Patrick Orlando, a former Deutsche Bank AG derivatives trader who is CEO of the Digital World SPAC that is merging with Trump Media & Technology Group, had a separate SPAC deal fall apart last September. That SPAC was then unable to do a deal before its deadline and was liquidated in November.
      Some analysts now worry that the pressure to finish a deal before the deadline and competition among SPACs for the same mergers will result in overvalued transactions. Nearly 250 companies that together hold more than $75 billion face deadlines in the first quarter of next year, according to Dealogic.
      Despite the recent carnage, many investors say the most popular SPAC creators such as venture capitalist Chamath Palihapitiya will likely continue rolling out successful deals.
      One of Mr. Palihapitiya’s SPACs that is also backed by the investment firm Suvretta Capital Management LLC said Tuesday it is taking public ProKidney LP, a company working to treat chronic kidney disease with a patient’s own cells.
      Still, even shares of the companies that the former Facebook executive has taken public have tumbled of late. SoFi, Virgin Galactic and online real-estate firm Opendoor Technologies Inc. are down about 30% or more in the past year as part of the broad retreat from early-stage companies. Insurance-tech startup Clover Health Investments Corp. now trades under $3 a share.
      “There are a lot of investors who don’t want to wait to see what’s behind the curtain,” said Roy Behren, co-president at Westchester Capital Management and a SPAC investor. “They’re not going to wait for a company to ramp up sales or earnings in this market environment.”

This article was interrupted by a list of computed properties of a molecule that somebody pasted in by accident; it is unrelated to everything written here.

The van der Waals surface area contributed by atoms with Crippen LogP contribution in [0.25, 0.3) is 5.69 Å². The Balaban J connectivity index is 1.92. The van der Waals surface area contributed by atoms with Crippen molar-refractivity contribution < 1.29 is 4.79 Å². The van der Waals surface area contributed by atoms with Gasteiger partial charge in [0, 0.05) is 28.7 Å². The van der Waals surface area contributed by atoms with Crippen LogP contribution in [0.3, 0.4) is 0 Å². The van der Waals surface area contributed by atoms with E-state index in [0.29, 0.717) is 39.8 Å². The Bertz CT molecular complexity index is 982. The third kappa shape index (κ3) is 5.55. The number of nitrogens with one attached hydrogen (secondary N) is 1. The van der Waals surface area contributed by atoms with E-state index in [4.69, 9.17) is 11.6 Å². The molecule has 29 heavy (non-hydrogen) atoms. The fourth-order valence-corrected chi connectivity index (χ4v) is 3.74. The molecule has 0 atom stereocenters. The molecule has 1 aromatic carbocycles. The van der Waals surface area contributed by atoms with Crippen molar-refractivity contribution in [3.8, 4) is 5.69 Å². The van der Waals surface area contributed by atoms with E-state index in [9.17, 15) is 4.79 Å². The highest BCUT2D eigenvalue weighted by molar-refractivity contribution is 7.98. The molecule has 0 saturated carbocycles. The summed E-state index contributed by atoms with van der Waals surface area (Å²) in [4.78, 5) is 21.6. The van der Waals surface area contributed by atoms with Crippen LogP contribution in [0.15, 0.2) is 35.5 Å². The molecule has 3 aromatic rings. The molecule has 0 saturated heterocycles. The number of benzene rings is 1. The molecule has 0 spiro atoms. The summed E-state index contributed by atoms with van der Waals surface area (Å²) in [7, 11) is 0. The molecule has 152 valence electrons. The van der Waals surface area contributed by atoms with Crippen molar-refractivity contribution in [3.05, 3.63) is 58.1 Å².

Veritas Executive Compensation Consultants, ("Veritas") is a truly independent executive compensation consulting firm.

      We are independently owned, and have no entangling relationships that may create potential conflict of interest scenarios, or may attract the unwanted scrutiny of regulators, shareholders, the media, or create public outcry. Veritas goes above and beyond to provide unbiased executive compensation counsel. Since we are independently owned, we do our job with utmost objectivity - without any entangling business relationships.

      Following stringent best practice guidelines, Veritas works directly with boards and compensation committees, while maintaining outstanding levels of appropriate communication with senior management. Veritas promises no compromises in presenting the innovative solutions at your command in the complicated arena of executive compensation.

      We deliver the advice that you need to hear, with unprecedented levels of responsive client service and attention.

      Visit us online at www.veritasecc.com, or contact our CEO Frank Glassner personally via phone at (415) 618-6060, or via email at fglassner@veritasecc.com. He'll gladly answer any questions you might have.

      For your convenience, please click here for Mr. Glassner's contact data, and click here for his bio.
      powered by emma
      Subscribe to our email list.